Child Development Associate
Child development associates supervise and provide basic care for babies and young children. Some duties of child development associates include helping young children learn social skills, showing children how to maintain good hygiene, introducing children to basic academic concepts, and communicating with parents.
These professionals may find work at childcare centers, schools, and private homes. Workers may have to work evenings and weekends to fit with parents' schedules.
|Education Required||High school diploma; some postsecondary training helpful|
|Licensure/Certification||Must complete requirements for CDA credential|
|Experience||Work experience in a childcare setting|
|Key Skills||Verbal and written communication, instructional, and people skills; creativity and patience; some computer skills such as data entry, instructional technologies, and children's educational software|
|Salary (2014)||$20,320 (2015 median salary for childcare workers)|
Sources: The Council for Professional Recognition, U.S. Bureau of Labor Statistics, O*NET Online.
Getting started in this career typically requires a high school diploma. However, some postsecondary training is helpful. A CDA must complete a CDA credential. Employers also look for work experience in a childcare setting.
Key skills for child development associates include verbal and written communication skills, people skills, creativity, instructional skills, patience, some computer skills, such as data entry, instructional technologies, and children's educational software.
In 2015, the median annual wages for childcare workers was $20,320, according to the U.S. Bureau of Labor Statistics.
Steps to Getting Into This Career
What are the steps it takes to become a CDA?
Step 1: Earn Approved Educational Training
In order to become a CDA, individuals are required to have at least a high school diploma or equivalent. While in high school, courses in English, health, and psychology can provide valuable knowledge to aspiring child development associates. Passing the CDA exam also requires individuals to have satisfactory speaking and writing skills; thus, prospective CDAs should focus on developing or improving these skills while in high school.
All prospective CDAs must earn 120 hours of educational training in early childhood education, covering subjects like child development, behavior and safe learning environments. These training hours don't have to be taken for credit, but must be verified through a transcript or letter.
You may also want to become a volunteer in various childcare settings. Volunteering at childcare centers or preschools can help individuals gain knowledge and hands-on experience working with young children.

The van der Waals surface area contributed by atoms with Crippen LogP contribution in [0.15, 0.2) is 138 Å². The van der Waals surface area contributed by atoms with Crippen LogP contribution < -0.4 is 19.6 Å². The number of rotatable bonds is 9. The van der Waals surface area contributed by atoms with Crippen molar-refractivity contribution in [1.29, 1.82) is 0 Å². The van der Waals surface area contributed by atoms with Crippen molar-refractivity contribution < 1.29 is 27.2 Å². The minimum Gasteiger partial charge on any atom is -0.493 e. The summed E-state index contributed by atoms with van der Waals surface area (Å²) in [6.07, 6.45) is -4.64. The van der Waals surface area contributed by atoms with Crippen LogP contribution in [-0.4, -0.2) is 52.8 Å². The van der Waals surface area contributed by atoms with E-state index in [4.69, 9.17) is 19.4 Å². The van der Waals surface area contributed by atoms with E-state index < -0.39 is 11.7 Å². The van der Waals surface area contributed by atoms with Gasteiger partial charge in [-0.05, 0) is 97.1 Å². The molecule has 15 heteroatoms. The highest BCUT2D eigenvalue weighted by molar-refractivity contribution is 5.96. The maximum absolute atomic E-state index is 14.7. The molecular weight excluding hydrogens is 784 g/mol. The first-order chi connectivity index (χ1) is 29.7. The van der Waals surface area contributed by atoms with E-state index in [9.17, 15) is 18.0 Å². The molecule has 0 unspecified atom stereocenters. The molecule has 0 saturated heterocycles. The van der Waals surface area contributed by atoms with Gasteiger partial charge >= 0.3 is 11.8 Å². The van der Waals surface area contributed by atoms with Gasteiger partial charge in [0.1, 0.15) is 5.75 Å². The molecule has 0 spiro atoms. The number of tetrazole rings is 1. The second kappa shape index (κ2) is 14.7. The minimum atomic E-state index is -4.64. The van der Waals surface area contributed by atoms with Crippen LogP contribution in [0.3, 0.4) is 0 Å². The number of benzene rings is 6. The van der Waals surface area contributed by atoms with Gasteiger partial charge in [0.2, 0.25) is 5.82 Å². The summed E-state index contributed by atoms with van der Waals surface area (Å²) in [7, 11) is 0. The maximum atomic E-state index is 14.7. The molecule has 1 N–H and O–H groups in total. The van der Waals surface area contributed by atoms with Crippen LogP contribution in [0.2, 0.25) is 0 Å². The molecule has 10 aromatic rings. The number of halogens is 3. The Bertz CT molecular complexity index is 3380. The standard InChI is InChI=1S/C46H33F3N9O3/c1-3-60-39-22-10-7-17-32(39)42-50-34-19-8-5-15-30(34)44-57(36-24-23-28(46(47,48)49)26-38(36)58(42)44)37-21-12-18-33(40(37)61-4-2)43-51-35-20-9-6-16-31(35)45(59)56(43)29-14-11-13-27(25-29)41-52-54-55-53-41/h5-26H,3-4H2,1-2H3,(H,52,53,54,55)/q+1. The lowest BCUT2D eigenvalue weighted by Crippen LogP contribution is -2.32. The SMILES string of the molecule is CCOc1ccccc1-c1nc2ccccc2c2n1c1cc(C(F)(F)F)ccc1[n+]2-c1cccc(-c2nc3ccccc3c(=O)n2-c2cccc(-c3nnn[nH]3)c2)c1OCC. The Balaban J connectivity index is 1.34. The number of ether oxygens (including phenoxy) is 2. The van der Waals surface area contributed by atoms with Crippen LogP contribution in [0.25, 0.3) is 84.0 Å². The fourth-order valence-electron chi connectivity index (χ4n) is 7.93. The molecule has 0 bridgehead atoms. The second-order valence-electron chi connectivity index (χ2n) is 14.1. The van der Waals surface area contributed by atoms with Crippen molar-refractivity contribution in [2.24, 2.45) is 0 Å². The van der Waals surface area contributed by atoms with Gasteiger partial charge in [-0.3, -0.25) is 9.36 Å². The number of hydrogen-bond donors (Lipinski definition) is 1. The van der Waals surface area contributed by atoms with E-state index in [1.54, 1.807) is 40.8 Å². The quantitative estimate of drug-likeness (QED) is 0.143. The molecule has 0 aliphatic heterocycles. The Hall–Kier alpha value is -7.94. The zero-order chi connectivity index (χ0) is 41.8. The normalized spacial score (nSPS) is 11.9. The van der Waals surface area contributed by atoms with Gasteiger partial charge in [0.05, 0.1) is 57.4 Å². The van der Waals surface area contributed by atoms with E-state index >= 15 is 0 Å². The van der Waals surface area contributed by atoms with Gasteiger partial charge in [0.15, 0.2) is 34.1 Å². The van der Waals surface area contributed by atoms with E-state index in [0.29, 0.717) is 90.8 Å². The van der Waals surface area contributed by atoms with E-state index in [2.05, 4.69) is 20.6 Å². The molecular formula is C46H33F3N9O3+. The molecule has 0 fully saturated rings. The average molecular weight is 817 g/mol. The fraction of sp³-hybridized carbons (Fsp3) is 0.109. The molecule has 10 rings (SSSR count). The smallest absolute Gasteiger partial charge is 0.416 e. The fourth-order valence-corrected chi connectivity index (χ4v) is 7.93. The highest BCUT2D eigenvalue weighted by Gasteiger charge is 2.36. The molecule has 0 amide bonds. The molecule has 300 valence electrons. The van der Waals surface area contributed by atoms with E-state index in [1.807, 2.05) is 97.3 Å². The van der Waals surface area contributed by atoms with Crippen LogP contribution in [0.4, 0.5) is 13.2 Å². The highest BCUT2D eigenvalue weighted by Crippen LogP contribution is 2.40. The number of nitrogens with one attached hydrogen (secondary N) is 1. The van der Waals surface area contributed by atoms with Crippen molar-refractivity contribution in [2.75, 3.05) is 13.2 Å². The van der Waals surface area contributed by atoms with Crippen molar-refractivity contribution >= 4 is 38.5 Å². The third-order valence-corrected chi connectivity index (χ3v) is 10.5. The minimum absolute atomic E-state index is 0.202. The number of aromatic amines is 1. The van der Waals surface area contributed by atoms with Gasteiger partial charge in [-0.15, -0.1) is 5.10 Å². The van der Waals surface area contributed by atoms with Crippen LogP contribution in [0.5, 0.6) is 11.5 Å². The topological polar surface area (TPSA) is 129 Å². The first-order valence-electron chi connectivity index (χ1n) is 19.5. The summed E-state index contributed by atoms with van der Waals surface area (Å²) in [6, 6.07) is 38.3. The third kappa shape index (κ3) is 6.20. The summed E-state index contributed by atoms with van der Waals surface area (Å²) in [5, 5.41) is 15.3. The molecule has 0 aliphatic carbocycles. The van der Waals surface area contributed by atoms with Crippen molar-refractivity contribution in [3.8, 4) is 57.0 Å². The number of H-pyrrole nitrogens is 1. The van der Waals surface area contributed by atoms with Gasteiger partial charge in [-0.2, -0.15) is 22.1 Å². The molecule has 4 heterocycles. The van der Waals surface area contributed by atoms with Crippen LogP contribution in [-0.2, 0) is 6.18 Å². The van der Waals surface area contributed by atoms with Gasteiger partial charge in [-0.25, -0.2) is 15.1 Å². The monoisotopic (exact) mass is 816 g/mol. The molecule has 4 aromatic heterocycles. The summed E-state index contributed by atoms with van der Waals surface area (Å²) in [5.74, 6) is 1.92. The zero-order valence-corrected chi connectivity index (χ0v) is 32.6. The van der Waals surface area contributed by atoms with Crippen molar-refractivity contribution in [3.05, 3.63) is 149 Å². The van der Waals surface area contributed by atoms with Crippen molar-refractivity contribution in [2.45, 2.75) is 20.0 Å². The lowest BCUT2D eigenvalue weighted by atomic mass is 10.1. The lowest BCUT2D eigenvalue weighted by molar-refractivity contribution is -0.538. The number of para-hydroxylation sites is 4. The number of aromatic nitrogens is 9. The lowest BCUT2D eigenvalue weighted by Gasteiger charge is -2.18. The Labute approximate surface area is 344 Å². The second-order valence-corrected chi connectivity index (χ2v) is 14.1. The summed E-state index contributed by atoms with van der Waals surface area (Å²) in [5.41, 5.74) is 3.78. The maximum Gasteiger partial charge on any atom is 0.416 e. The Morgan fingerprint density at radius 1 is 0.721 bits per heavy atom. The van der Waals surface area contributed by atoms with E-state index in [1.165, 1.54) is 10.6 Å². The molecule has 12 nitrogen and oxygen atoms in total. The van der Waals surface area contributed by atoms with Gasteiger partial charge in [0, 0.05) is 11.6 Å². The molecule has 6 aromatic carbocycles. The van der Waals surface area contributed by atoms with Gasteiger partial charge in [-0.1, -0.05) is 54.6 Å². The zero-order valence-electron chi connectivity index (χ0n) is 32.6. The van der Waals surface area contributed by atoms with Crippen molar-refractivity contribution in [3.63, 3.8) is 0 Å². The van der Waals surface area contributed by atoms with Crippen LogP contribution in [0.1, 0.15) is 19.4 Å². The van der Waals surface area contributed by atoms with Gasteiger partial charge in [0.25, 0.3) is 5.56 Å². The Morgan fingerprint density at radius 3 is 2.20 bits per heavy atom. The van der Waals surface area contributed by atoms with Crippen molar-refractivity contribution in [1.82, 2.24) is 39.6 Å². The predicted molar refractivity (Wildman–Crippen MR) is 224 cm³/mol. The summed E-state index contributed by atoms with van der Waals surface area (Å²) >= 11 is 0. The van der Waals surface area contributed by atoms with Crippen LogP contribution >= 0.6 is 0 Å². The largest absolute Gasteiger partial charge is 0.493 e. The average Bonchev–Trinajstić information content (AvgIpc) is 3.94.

Additionally, completing a certificate program. If you're looking for a one-year program that can help give you training hours and prepare you for a CDA role, you might want to earn a certificate in early childhood education. These programs can help you learn to care for infants, toddlers, preschoolers and students with disabilities.
Step 2: Gain Work Experience
Before submitting a CDA application, individuals must have experience working with children. You'll need at least 480 hours of experience with children of particular ages in a group setting. Professional experience can be achieved in a variety of settings, although a common avenue is working as an assistant teacher.
Step 3: Receive Formal Observation
After applicants have received training and work experience, they need to find a CDA advisor who can formally observe them with children in a classroom setting. The advisor will rate the individual's teaching performance in 13 different fields.
Step 4: Apply for Certification
The Council for Professional Recognition administers the CDA assessment. Candidates can apply for credentials in settings such as family childcare, infant/toddler, home visitor or preschool. Applicants must not only undergo observation with their advisor, but also must collect references and parent questionnaires. If acceptable, all candidates must pay an assessment fee and send their materials to the Council for Professional Recognition to see if they're eligible for the verification visit.
Step 5: Complete the Verification Visit
To complete the last steps of the CDA credentialing process, applicants must have a council representative conduct a verification visit to collect materials, provide an oral interview and administer a multiple-choice, 2-hour exam. If all of these components are approved, then the individual can officially earn the CDA credential.
Step 6: Continue to Develop your Skills
Candidates must renew their CDA credential three years after the award date. It must be renewed every five years subsequently. Renewal requirements include continuing education credits and work experience.
Through continuing education credits, child development associates can remain aware of trends and best practices in the field of early childhood education. They can apply their skills in a public or private facility or may choose to care for children in their own home. After significant work experience, child development associates may choose to become a childcare director, making curriculum and programming decisions for an entire childcare center.
To recap, with a high school diploma and several hours of training, you can apply for the CDA credential and become a CDA to supervise and provide basic care for babies and young children.